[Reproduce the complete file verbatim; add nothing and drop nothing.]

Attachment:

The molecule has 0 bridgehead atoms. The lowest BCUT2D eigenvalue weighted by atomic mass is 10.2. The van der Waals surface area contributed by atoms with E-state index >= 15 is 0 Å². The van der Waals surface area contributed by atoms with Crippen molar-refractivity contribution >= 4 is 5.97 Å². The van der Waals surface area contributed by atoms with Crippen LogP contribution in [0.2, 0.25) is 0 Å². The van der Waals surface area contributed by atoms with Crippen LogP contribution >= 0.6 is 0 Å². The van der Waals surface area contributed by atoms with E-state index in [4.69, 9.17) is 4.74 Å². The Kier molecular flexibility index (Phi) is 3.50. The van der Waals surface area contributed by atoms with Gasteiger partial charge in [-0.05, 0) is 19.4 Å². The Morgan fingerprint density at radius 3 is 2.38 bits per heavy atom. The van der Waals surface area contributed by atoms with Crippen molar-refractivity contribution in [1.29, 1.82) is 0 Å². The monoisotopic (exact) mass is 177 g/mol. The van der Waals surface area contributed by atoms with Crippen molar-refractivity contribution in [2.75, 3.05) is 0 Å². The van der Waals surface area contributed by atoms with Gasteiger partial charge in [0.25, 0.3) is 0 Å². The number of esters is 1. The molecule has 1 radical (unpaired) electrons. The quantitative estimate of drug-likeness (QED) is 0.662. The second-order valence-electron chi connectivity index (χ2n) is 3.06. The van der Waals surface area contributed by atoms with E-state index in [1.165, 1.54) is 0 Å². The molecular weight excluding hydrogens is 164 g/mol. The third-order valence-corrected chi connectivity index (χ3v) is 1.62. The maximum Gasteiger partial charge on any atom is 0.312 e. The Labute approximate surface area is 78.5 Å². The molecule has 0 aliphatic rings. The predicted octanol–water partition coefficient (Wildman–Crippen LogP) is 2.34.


The molecule has 0 bridgehead atoms. The lowest BCUT2D eigenvalue weighted by atomic mass is 10.2. The van der Waals surface area contributed by atoms with E-state index >= 15 is 0 Å². The van der Waals surface area contributed by atoms with Crippen molar-refractivity contribution >= 4 is 5.97 Å². The van der Waals surface area contributed by atoms with Crippen LogP contribution in [0.2, 0.25) is 0 Å². The van der Waals surface area contributed by atoms with Crippen LogP contribution >= 0.6 is 0 Å². The van der Waals surface area contributed by atoms with E-state index in [4.69, 9.17) is 4.74 Å². The Kier molecular flexibility index (Phi) is 3.50. The van der Waals surface area contributed by atoms with Gasteiger partial charge in [-0.05, 0) is 19.4 Å². The Morgan fingerprint density at radius 3 is 2.38 bits per heavy atom. The van der Waals surface area contributed by atoms with Crippen molar-refractivity contribution in [1.29, 1.82) is 0 Å². The monoisotopic (exact) mass is 177 g/mol. The van der Waals surface area contributed by atoms with Crippen molar-refractivity contribution in [2.75, 3.05) is 0 Å². The van der Waals surface area contributed by atoms with Gasteiger partial charge in [0.25, 0.3) is 0 Å². The number of esters is 1. The molecule has 1 radical (unpaired) electrons. The quantitative estimate of drug-likeness (QED) is 0.662. The second-order valence-electron chi connectivity index (χ2n) is 3.06. The van der Waals surface area contributed by atoms with E-state index in [1.165, 1.54) is 0 Å². The molecular weight excluding hydrogens is 164 g/mol. The third-order valence-corrected chi connectivity index (χ3v) is 1.62. The maximum Gasteiger partial charge on any atom is 0.312 e. The Labute approximate surface area is 78.5 Å². The molecule has 0 aliphatic rings. The predicted octanol–water partition coefficient (Wildman–Crippen LogP) is 2.34.